The Volkswagen Atlas is a good midsize SUV, and it was a finalist for our 2019 Best 3-Row SUV for the Money award. This VW’s many attributes include a generous amount of passenger and cargo room, a long list of standard tech and safety features, and a user-friendly infotainment system. It also handles like a much smaller vehicle.
However, its base four-cylinder engine feels underpowered, and the upgraded six-cylinder engine doesn’t deliver much more punch. Also, the cabin has a number of hard plastics that hurt its appeal. Overall though, the Atlas is definitely worth consideration.
Volkswagen designed its Atlas specifically for the American market, so that explains this big SUV’s abundance of passenger and cargo space. It’s got three rows of seating and one of the highest cargo capacities you’ll find. But it also possesses all of the typical Volkswagen touches such as high-quality interior surfaces, abundantly available safety tech and excellent on-road performance.
On the highway, the 2019 Volkswagen Atlas is comfortable and quiet. In the city, it’s easier to maneuver than you’d expect. Power is lacking a bit when you compare it to top rivals, but that’s the one minor flaw we’ve been able to find in its on-road performance. Otherwise, the Atlas has a long list of virtues.
You also get more standard features on some trim levels this year. We specifically like that every Atlas now comes with forward collision warning with automatic emergency braking, blind-spot monitoring and rear cross-traffic alert. On the SE, you get three-zone climate control, and on the SEL you get Digital Cockpit instrumentation, LED taillights, a navigation system and a heated steering wheel.
Overall, we’re quite pleased with the 2019 Atlas. Alongside other top rivals such as the Honda Pilot and the Mazda CX-9, it should be one of your top models to consider for a three-row crossover SUV this year.
Notably, we picked the 2019 Atlas as one of Edmunds’ Best Midsize SUVs for this year.
Engine, Transmission, and Performance
The Atlas comes with one of two engines—a 235-hp four-cylinder or a 276-hp V-6; an eight-speed automatic transmission is standard but all-wheel drive is only offered with the V-6. The V-6 feels and sounds refined, transmitting nary a shiver into the cabin. Though the Atlas fairly sauntered from zero to 60 mph in our testing—7.9 seconds for an all-wheel-drive V-6 model and 7.2 seconds for a four-cylinder front-wheel-drive one—out on the road it rarely feels underpowered. While it’s not as fun to drive as the Mazda CX-9, the Atlas responds obediently to steering inputs and never feels clumsy. It is composed on the highway and feels nimble in the city. Ride comfort is smooth, and all but the harshest potholes are absorbed and dispensed with.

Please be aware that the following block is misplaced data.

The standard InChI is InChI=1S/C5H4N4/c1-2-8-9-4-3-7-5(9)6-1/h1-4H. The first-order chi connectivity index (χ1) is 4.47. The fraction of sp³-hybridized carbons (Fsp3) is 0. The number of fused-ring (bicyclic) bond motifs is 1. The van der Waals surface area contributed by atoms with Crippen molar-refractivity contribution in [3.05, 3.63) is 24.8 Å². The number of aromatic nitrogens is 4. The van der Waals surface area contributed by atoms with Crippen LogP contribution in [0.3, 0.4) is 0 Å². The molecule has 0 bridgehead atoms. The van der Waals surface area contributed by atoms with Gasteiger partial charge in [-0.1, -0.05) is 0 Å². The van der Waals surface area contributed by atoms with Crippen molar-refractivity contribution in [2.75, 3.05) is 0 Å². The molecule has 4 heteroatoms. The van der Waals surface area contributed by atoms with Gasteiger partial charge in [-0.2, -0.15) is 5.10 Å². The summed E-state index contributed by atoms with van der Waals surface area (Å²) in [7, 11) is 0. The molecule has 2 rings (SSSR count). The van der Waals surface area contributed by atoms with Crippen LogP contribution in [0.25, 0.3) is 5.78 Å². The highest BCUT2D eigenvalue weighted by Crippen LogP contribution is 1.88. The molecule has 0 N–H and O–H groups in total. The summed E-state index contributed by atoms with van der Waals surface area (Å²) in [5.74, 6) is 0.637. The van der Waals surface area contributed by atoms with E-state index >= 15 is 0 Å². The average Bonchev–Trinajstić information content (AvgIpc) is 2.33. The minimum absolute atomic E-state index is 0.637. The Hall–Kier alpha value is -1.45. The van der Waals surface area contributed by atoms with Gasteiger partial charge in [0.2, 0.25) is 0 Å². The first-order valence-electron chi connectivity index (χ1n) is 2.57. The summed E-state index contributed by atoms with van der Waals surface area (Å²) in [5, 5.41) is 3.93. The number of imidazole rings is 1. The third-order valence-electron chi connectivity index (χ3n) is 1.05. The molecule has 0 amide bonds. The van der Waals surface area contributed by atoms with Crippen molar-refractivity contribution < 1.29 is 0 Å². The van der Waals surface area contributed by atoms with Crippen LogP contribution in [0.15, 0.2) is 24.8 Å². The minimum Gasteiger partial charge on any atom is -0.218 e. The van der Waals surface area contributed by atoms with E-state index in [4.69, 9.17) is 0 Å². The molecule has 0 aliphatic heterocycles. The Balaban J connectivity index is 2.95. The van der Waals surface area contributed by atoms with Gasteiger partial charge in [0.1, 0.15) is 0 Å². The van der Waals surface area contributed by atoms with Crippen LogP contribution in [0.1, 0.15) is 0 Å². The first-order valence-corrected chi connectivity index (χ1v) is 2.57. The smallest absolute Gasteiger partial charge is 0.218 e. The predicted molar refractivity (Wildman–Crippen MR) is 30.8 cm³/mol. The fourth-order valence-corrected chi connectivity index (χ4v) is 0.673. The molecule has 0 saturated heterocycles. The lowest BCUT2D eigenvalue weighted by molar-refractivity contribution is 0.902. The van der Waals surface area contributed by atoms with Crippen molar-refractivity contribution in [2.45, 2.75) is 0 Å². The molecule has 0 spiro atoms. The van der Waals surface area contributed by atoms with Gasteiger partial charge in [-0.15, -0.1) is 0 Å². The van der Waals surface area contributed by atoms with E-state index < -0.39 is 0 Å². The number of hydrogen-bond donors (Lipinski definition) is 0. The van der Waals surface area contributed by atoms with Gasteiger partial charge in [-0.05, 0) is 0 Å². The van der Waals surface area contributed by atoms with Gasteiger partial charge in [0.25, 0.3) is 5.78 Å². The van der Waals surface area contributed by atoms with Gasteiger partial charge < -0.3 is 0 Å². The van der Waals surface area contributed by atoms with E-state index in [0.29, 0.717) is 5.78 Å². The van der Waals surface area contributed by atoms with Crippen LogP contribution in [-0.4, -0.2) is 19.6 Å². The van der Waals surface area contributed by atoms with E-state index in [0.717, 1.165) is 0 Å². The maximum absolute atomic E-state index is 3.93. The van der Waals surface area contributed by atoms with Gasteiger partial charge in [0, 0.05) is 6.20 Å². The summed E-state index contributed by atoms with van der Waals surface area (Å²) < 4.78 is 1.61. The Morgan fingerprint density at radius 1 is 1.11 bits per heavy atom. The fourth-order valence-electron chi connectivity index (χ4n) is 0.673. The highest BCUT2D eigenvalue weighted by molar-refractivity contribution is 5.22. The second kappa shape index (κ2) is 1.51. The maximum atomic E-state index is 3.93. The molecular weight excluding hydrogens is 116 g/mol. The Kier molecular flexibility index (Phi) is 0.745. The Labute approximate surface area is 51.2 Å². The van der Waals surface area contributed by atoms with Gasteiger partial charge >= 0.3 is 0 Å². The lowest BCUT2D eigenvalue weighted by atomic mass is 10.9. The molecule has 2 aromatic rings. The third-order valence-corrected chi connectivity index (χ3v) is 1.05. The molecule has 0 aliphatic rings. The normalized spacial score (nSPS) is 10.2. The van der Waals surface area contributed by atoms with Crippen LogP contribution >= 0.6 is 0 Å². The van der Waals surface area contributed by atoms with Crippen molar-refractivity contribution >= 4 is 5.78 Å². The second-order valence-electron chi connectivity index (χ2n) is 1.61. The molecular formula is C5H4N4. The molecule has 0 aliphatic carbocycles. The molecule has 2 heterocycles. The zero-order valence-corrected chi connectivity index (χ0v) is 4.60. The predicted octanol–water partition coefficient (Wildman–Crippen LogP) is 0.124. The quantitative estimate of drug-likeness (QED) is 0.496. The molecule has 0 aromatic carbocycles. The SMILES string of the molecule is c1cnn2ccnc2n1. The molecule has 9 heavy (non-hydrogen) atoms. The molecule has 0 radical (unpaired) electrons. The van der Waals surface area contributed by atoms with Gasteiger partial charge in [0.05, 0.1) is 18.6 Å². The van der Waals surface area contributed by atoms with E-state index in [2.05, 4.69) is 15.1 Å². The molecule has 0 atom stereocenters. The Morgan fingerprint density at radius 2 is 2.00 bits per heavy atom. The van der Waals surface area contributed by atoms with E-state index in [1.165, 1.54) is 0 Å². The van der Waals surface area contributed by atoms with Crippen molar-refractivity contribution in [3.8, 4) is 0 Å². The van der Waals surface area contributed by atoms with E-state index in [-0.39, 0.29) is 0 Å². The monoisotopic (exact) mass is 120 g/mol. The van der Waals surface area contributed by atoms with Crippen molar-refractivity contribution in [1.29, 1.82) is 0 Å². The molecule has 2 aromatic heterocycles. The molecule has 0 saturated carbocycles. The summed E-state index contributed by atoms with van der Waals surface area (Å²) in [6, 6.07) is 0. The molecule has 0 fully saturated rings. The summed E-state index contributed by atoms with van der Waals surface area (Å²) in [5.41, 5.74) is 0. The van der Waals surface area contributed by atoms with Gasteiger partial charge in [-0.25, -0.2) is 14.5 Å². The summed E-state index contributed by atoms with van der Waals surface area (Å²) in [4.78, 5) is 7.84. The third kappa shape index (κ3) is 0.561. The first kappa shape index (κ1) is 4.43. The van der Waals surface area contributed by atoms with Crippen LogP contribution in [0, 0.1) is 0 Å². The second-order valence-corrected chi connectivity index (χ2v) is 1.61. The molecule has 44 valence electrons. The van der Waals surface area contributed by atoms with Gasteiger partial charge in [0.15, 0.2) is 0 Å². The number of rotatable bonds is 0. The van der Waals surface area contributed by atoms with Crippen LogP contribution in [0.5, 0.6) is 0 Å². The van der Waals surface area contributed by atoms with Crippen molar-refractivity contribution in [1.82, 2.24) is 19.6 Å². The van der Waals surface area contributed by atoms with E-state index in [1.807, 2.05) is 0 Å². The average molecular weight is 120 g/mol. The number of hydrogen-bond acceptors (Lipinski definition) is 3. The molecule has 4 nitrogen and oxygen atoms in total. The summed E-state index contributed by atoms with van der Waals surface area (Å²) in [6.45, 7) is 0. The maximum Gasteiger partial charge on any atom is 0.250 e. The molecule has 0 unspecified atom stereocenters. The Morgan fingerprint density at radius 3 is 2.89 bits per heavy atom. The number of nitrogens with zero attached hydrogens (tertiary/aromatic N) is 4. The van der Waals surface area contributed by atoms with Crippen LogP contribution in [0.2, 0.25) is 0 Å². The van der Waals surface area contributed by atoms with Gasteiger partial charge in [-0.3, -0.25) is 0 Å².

Fuel Economy and Real-World MPG
The Atlas’s fuel-economy ratings aren’t groundbreaking for this class of big-box family haulers, but its real-world performance isn’t far off from the segment’s fuel sippers. Both the V-6 and the four-cylinder models bested their EPA ratings in our 200-mile highway fuel-economy test; the V-6 Atlas returned 24 mpg and the four-cylinder model delivered 27 mpg.
Interior, Comfort, and Cargo
Family-friendly interior space, a straightforward layout of its controls, and an overabundance of cupholders make the Atlas a practical choice, even among other highly practical rivals. Plus, a third row of seats that can comfortably accommodate real live adults is an impressive selling feature. The interior design of the Atlas is uncomplicated and utilitarian—perfect for families but less so for style mavens. The interior of the Atlas should accommodate just about anything a suburban family can throw at it, and there are plenty of thoughtfully placed storage nooks to stash small items. In our carry-on-luggage testing, the Atlas impressed us by tying with the enormous Honda Pilot. We fit four of our carry-on suitcases behind the third row of seats and 38 when we folded the second and third rows.
No matter which trim you choose, the Atlas comes well connected and ready to entertain. The touchscreen interface is intuitive and about as responsive as an average smartphone. Base S models feature a 6.5-inch touchscreen with Apple CarPlay and Android Auto, a six-speaker stereo, Bluetooth phone and audio connectivity, a Wi-Fi hotspot, and a USB port. Upgrade to the SE or SEL models and the infotainment display grows to 8.0 inches, three additional USB ports sprout from the center console, and SiriusXM satellite radio and two additional speakers pump up the volume.
Safety and Driver-Assistance Features
The National Highway Traffic Safety Administration gave the Atlas a five-star rating, but it failed to earn the Insurance Institute for Highway Safety’s Top Safety Pick award due to substandard results in the agency’s headlamps tests. Automated emergency braking and forward-collision warning are optional driver-assistance features not offered on many of the Accent’s rivals. Key safety features include:
-Available forward-collision warning
-Available automated emergency braking